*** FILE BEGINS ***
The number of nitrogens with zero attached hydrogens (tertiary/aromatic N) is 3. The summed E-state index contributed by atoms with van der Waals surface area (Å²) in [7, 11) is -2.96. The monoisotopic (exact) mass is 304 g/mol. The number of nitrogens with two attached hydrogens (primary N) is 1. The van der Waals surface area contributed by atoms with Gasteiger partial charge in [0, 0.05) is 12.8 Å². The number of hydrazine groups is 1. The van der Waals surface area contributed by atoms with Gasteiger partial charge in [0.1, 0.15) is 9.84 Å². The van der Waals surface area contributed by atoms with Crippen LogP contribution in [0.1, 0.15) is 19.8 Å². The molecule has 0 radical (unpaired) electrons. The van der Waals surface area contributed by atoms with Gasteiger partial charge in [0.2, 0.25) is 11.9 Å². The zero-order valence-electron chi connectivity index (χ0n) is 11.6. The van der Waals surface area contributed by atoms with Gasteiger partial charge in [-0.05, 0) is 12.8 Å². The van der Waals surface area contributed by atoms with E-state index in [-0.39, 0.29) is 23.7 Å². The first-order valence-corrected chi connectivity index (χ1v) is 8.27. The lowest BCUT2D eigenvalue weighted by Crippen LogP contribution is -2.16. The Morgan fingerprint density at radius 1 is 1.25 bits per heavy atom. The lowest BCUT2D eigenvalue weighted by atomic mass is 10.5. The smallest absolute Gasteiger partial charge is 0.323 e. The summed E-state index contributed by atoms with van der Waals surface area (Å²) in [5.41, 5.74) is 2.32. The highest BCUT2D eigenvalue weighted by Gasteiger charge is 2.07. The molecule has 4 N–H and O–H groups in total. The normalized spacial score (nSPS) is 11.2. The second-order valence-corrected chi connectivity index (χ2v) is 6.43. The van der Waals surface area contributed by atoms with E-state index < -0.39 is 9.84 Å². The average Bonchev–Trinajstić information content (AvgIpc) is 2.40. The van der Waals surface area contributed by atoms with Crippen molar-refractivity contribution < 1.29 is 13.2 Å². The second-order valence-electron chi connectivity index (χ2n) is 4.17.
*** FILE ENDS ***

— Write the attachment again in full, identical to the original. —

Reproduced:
The number of nitrogens with zero attached hydrogens (tertiary/aromatic N) is 3. The summed E-state index contributed by atoms with van der Waals surface area (Å²) in [7, 11) is -2.96. The monoisotopic (exact) mass is 304 g/mol. The number of nitrogens with two attached hydrogens (primary N) is 1. The van der Waals surface area contributed by atoms with Gasteiger partial charge in [0, 0.05) is 12.8 Å². The number of hydrazine groups is 1. The van der Waals surface area contributed by atoms with Gasteiger partial charge in [0.1, 0.15) is 9.84 Å². The van der Waals surface area contributed by atoms with Crippen LogP contribution in [0.1, 0.15) is 19.8 Å². The molecule has 0 radical (unpaired) electrons. The van der Waals surface area contributed by atoms with Gasteiger partial charge in [0.2, 0.25) is 11.9 Å². The zero-order valence-electron chi connectivity index (χ0n) is 11.6. The van der Waals surface area contributed by atoms with Gasteiger partial charge in [-0.05, 0) is 12.8 Å². The van der Waals surface area contributed by atoms with E-state index in [-0.39, 0.29) is 23.7 Å². The first-order valence-corrected chi connectivity index (χ1v) is 8.27. The lowest BCUT2D eigenvalue weighted by Crippen LogP contribution is -2.16. The Morgan fingerprint density at radius 1 is 1.25 bits per heavy atom. The lowest BCUT2D eigenvalue weighted by atomic mass is 10.5. The smallest absolute Gasteiger partial charge is 0.323 e. The summed E-state index contributed by atoms with van der Waals surface area (Å²) in [5.41, 5.74) is 2.32. The highest BCUT2D eigenvalue weighted by Gasteiger charge is 2.07. The molecule has 4 N–H and O–H groups in total. The normalized spacial score (nSPS) is 11.2. The second-order valence-corrected chi connectivity index (χ2v) is 6.43. The van der Waals surface area contributed by atoms with E-state index < -0.39 is 9.84 Å². The average Bonchev–Trinajstić information content (AvgIpc) is 2.40. The van der Waals surface area contributed by atoms with Crippen molar-refractivity contribution < 1.29 is 13.2 Å². The second-order valence-electron chi connectivity index (χ2n) is 4.17.